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The case for yes for Article 12

The author, Jennifer Susse, is a Town Meeting member and a member of the town’s Finance Committee. Below, with very light editing, is what she sent to Town Meeting members over the weekend, in advance of the expected vote at Special Town Meeting on Article 12.

MBTA Communities logoThank you to the MBTA Communities Working Group, the Arlington Redevelopment Board (ARB) and the Town of Arlington’s Planning and Community Development Department for their hard work.

Likely some of you have seen the Boston Globe’s new Spotlight Series about our Regional Housing Crisis (Arlington is mentioned briefly).

 If you haven’t seen it yet, this Vox video gives a great explanation of what the MBTA Communities Law is trying to do, which is to re-legalize modest housing choices like triplexes and small apartment buildings. Although the MBTA Communities Law is not about affordable housing per se (there are other approaches for that), the research is clear that increasing housing supply moderates housing prices. 

I urge [my fellow Town Meeting members] to reject any amendment that seeks to limit what is already a modest consensus proposal to re-zone a little more than 3 percent of Arlington’s buildable land. I also urge you to support James Fleming and Alex Bagnall’s amendment to restore an important aspect of the MBTA Working Group’s plan to allow four stories by right in the neighborhood districts. Allowing four stories makes it much more likely that we will see buildings with elevators and that Arlington’s inclusionary bylaw will be triggered.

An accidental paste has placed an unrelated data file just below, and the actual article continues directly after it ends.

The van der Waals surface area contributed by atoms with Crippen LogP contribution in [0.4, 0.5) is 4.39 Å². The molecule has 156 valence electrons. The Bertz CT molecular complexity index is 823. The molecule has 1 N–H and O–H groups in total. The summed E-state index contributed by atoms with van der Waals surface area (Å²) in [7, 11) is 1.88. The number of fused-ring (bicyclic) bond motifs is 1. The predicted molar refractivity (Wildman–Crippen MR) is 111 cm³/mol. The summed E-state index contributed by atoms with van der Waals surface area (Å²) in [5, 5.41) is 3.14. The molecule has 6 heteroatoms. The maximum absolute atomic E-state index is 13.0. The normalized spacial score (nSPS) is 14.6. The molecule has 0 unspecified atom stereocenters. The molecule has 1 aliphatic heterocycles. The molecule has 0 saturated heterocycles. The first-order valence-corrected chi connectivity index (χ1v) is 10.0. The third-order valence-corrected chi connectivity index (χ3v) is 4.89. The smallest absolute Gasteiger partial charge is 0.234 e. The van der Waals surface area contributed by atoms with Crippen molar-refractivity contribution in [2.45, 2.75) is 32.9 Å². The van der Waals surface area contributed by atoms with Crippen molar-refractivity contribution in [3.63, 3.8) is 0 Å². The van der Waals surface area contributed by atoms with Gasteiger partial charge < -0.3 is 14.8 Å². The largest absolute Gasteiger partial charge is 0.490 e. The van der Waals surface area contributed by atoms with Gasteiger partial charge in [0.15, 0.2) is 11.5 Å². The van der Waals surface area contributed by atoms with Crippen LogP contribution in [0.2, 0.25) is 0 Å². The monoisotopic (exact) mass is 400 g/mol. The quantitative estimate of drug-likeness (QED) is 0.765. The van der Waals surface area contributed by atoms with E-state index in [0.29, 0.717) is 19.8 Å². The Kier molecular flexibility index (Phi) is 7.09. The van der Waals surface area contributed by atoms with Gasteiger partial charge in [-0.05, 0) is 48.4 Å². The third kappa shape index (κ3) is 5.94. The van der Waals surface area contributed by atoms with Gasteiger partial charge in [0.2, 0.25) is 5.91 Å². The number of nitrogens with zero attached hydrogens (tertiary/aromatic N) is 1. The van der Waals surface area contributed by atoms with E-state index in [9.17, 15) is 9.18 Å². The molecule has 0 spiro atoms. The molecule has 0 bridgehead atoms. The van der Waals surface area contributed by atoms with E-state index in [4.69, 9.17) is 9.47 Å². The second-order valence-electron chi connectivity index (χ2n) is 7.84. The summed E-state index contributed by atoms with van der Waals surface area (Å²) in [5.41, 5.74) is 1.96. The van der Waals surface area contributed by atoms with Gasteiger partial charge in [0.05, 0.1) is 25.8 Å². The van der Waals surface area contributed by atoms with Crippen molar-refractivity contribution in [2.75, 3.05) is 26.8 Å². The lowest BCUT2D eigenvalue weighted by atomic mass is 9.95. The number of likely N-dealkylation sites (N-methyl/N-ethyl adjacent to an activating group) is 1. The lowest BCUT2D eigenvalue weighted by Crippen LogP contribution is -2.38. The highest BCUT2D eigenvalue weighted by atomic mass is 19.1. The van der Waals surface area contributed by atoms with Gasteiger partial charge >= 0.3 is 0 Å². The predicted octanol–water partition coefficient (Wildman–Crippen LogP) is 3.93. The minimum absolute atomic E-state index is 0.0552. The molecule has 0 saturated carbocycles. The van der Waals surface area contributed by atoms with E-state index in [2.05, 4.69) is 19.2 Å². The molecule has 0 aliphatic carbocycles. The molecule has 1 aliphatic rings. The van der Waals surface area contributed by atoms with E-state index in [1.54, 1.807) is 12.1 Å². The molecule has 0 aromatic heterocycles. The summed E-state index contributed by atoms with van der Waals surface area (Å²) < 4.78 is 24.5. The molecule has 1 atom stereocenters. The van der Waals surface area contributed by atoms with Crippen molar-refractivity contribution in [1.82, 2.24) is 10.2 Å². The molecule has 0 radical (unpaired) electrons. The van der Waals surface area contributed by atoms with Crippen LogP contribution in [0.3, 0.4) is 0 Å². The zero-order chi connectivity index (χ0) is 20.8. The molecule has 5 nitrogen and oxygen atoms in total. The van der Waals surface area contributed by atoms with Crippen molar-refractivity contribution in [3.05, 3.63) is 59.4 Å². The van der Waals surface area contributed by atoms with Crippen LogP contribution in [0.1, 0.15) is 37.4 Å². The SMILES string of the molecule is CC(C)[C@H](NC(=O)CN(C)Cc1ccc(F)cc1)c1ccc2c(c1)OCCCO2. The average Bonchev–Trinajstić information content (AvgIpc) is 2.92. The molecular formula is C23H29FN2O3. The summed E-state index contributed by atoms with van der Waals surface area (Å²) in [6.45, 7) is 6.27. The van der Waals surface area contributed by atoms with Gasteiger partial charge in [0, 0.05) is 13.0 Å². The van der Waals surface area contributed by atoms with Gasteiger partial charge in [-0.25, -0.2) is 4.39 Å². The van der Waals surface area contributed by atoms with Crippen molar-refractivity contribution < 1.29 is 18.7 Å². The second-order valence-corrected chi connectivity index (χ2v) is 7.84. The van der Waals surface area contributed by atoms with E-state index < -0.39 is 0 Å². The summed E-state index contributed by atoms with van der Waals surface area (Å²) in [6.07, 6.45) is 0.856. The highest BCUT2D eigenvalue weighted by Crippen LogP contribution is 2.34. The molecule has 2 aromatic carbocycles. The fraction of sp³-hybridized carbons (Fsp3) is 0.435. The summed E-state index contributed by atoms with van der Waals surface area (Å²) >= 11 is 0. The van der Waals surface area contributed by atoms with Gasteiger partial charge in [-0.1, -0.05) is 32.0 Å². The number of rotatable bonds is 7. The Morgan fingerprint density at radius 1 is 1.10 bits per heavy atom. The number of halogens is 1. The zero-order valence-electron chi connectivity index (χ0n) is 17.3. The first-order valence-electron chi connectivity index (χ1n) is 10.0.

Finally, I want to highlight the many letters of support that a meaningful MBTA Communities proposal has received.  

In no particular order, they are: 

Senator Cindy Friedman, who commends the Working Group and the ARB’s efforts and stresses the negative effect that housing shortages have on both our region and town. 

Representatives Garballey and Rogers, who advocate for a robust implementation of the MBTA Communities Act in order to address our town and region’s affordability challenges. 

Arlington's Greater Boston Interfaith Organization (GBIO), which, as part of GBIO's Housing Justice campaign, supports a proposal that goes beyond the minimum in order to welcome households that are currently not able to afford or stay in Arlington, and to redress a history of exclusionary zoning. 

Arlington Mothers Out Front, connecting the housing crisis to the climate crisis. They point out that allowing more multi-family housing in Arlington can help reduce pressure to build single-family homes elsewhere, safeguarding undisturbed ecosystems and reducing dependence on automotive commutes. 

Arlington’s Division of Diversity, Equity and Inclusion, noting that allowing multifamily homes by right is an expressed goal of both the Community Equity Audit and the Fair Housing Action Plan. Division officials point out that zoning changes, along with other measures, can help correct some of the wrongs brought about by exclusionary zoning practices implemented in Arlington in the 1960s and 1970s. 

Arlington’s Clean Energy Future Committee, urging the passage of the MBTA zoning amendment this fall in order to participate in the state’s Fossil Fuel Free Demonstration Pilot Program. They note that denser transit-oriented housing is more energy-efficient and is an explicit goal of the town’s Net Zero Action Plan

Finally, I want to share a note by Annie LaCourt on the financial implications of new growth in town and the chance that new housing will slow the growth of our structural deficit.

Oct. 3, 2023: Redevelopment Board refines MBTA Working Group's rezoning proposal


This viewpoint was published Wednesday, Oct. 25, 2023.

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